Orphan Disease Research Requires Uncommon Collaboration: Q&A with Dr. Murphy on Rare Disease Clinical Trials

By The Editors Talking Trials,

In advance of the World Orphan Drug Congress USA (WODC), Talking Trials sat down for a Q&A with WODC roundtable host, Michael Murphy, M.D., Ph.D., Chief Medical and Scientific Officer for Worldwide Clinical Trials. Enjoy this preview of the roundtable, titled, “When the Sum Is Greater Than the Parts: Academic, Pharmaceutical and CRO Collaboration in Orphan Disease Drug Development.”

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Adaptive Designs and Orphan Diseases: Building a Bridge of Innovation

By William L Slone, Ph.D.; deMauri Mackie Ph.D.; Michael F Murphy M.D., Ph.D.,

Adaptive study designs (ASD) increasingly are vetted for use across a wide range of therapeutic indications, particularly for orphan disease indications. The resurgence of interest in innovative clinical trial methodology is born of need for efficient and informed program development and study design suitable for investigation of unique products, in unique therapeutic indications, in which benefits associated with traditional clinical trial methodology are not applicable.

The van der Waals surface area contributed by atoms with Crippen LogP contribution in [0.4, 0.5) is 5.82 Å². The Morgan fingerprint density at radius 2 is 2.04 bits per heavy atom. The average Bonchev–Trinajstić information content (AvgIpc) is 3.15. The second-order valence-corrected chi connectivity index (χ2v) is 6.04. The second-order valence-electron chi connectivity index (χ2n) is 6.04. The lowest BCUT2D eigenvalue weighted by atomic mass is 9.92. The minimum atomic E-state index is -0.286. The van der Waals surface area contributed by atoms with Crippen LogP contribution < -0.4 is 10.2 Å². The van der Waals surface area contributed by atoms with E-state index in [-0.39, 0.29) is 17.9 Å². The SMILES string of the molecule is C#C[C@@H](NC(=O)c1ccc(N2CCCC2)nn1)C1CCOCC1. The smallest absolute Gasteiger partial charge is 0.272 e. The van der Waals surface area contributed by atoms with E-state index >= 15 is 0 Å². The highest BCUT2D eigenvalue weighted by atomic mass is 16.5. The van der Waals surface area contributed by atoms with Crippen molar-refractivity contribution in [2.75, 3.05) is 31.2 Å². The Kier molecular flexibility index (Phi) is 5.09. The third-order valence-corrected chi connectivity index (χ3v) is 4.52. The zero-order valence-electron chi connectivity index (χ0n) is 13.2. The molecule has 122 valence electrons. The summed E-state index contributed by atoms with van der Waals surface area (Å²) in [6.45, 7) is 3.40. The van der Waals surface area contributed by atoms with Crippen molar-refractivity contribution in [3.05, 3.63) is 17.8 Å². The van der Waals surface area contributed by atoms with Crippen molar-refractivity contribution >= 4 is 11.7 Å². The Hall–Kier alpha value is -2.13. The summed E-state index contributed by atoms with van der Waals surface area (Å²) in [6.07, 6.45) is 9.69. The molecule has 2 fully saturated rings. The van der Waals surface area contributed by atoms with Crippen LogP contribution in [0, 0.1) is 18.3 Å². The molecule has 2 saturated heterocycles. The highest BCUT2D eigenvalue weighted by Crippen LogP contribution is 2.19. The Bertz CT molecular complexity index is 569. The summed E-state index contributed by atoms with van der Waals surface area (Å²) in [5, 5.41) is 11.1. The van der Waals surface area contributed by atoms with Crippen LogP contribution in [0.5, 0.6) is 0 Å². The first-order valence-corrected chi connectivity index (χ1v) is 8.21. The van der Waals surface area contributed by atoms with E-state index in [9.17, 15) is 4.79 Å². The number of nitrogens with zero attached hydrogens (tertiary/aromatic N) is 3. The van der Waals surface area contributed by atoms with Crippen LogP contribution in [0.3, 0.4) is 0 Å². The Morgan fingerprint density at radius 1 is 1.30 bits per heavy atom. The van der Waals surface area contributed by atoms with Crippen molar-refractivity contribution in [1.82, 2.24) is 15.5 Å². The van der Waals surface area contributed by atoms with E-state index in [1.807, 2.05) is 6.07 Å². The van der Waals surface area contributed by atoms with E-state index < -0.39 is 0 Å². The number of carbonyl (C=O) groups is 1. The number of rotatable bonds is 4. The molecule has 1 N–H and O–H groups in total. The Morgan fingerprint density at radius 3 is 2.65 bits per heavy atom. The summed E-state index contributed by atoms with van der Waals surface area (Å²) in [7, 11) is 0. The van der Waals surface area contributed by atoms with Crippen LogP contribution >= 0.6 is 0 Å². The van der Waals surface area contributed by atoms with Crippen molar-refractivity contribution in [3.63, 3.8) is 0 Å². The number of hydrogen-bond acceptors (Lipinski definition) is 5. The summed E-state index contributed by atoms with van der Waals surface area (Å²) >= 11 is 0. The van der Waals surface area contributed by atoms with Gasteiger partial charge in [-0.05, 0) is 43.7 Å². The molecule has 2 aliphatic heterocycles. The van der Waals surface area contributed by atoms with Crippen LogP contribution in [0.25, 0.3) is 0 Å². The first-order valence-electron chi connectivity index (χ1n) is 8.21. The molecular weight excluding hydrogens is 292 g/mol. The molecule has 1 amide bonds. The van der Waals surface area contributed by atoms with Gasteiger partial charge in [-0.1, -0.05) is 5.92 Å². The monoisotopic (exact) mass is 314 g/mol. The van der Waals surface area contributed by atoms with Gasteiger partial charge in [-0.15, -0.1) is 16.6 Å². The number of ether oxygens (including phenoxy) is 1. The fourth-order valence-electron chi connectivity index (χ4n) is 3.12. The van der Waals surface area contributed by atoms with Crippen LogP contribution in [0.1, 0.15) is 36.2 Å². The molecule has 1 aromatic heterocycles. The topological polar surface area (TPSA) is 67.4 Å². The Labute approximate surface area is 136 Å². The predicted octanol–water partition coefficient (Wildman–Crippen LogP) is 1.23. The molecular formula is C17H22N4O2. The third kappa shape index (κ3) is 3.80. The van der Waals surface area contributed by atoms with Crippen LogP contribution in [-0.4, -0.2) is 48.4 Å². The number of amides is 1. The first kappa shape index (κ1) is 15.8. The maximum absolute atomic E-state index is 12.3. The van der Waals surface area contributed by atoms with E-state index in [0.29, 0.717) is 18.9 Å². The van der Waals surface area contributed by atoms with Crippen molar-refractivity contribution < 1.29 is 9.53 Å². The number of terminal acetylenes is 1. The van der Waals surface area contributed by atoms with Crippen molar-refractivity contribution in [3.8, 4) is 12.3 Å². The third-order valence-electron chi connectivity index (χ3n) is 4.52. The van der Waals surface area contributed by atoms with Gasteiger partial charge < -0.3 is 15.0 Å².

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A Methodology for Advancing the Selection of Biomarkers for Use in Psychiatric Clinical Trials – Part 2

By Natalia Drosopoulou, Ph.D., Executive Director of Global Project Management, Neuroscience, Worldwide Clinical Trials,

  In part two of this blog series on selecting biomarkers for clinical research of the central nervous system, Talking Trials asked Worldwide’s Dr. Drosopoulou, author of the recent article, “A Methodology for Advancing the Selection of Biomarkers for Use in Psychiatric Clinical Trials,” published in the Journal for Clinical Studies, to weigh in on the use of biomarkers for clinical research.

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A Methodology for Advancing the Selection of Biomarkers for Use in Psychiatric Clinical Trials – Part 1

By Natalia Drosopoulou, Ph.D., Executive Director of Global Project Management, Neuroscience, Worldwide Clinical Trials,

  For this two-part blog series, Talking Trials asked Worldwide’s Dr. Drosopoulou, author of the recent article, “A Methodology for Advancing the Selection of Biomarkers for Use in Psychiatric Clinical Trials,” published in the Journal for Clinical Studies, to weigh in on the use of biomarkers for clinical research. Clinical trials using biomarkers in patient selection have higher overall success probabilities than clinical trials without biomarkers.1 That’s one of the many compelling results from a recent study of drug development success published in the journal Biostatistics. Wong and colleagues found clinical trials using biomarkers to stratify patients exhibit almost twice the overall probability of success compared to trials without biomarkers (10.3% vs. 5.5%).

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